If all goes to plan, more than 300,000 infants in the United States will sleep in cardboard boxes before year’s end.
That’s according to a Los Angeles-based business called Baby Box Co., which is working with health organizations nationwide to give away thousands of boxes for parents to use as baby beds. It’s part of an educational model aimed at reducing sudden infant death syndrome, or SIDS, in the United States.
But that idea doesn’t rest well with prominent doctors, researchers and organizations focused on SIDS, who characterize the boxes as untested and unregulated for infants. Unanswered questions about the boxes abound, they say, and the product’s marketing overplays its similarities to the famed Finnish program that inspired it.
The Baby Box Co. says its box is as safe as any crib. Doctors and public health professionals who work with the company echo that view, saying its low cost and educational component make the product promising in states where it’s offered for free to expecting parents, including New Jersey, Ohio and—as of this week—Alabama.
About 3,500 die each year in the U.S. in sleep-related infant deaths, according to the American Academy of Pediatrics, whose Task Force on SIDS says enthusiasm about baby boxes has outpaced knowledge about them.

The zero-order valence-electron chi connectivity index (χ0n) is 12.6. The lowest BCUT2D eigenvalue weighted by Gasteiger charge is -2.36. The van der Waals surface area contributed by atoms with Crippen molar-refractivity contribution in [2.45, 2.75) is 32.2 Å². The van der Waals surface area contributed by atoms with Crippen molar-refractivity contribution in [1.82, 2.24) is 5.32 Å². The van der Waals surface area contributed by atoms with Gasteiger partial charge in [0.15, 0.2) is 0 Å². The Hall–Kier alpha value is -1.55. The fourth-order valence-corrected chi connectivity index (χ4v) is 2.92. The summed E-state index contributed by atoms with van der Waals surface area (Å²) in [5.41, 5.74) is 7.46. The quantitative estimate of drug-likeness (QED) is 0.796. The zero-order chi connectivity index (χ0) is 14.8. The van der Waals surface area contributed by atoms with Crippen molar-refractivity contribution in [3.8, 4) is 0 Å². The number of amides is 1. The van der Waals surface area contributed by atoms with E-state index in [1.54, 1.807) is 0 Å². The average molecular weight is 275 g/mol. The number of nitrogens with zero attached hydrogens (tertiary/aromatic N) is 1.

“I don’t think that we can be gung-ho, let’s do baby boxes,” said Dr. Rachel Moon, a University of Virginia pediatrician who chairs the task force. “Because the evidence just isn’t there.”
In Finland, every expectant mother receiving a prenatal checkup can get a box filled with baby necessities such as blankets and clothing free of charge. It began back in the 1930s, when almost one out of every 10 Finnish children died within their first year. Today, Finland has one of the lowest infant mortality rates in the world, a shift many link to the box.
The Baby Box Co. says it was “born from” this tradition, but it plays out differently in the U.S.: Parents complete a video-based course about safe sleep on Baby Box’s site before receiving their box in the mail or picking it up directly. It comes with diapers, wipes and a onesie. A sturdy mattress for sleeping. And while the box-as-bassinet concept plays prominently into Baby Box Co.’s marketing, it’s more of an afterthought in Finland.
“They’re saying this is just like the Finnish baby box. Well, yes, but actually no,” said Moon, the pediatrician. “The box may be the same, but they’re doing it in a totally different way.”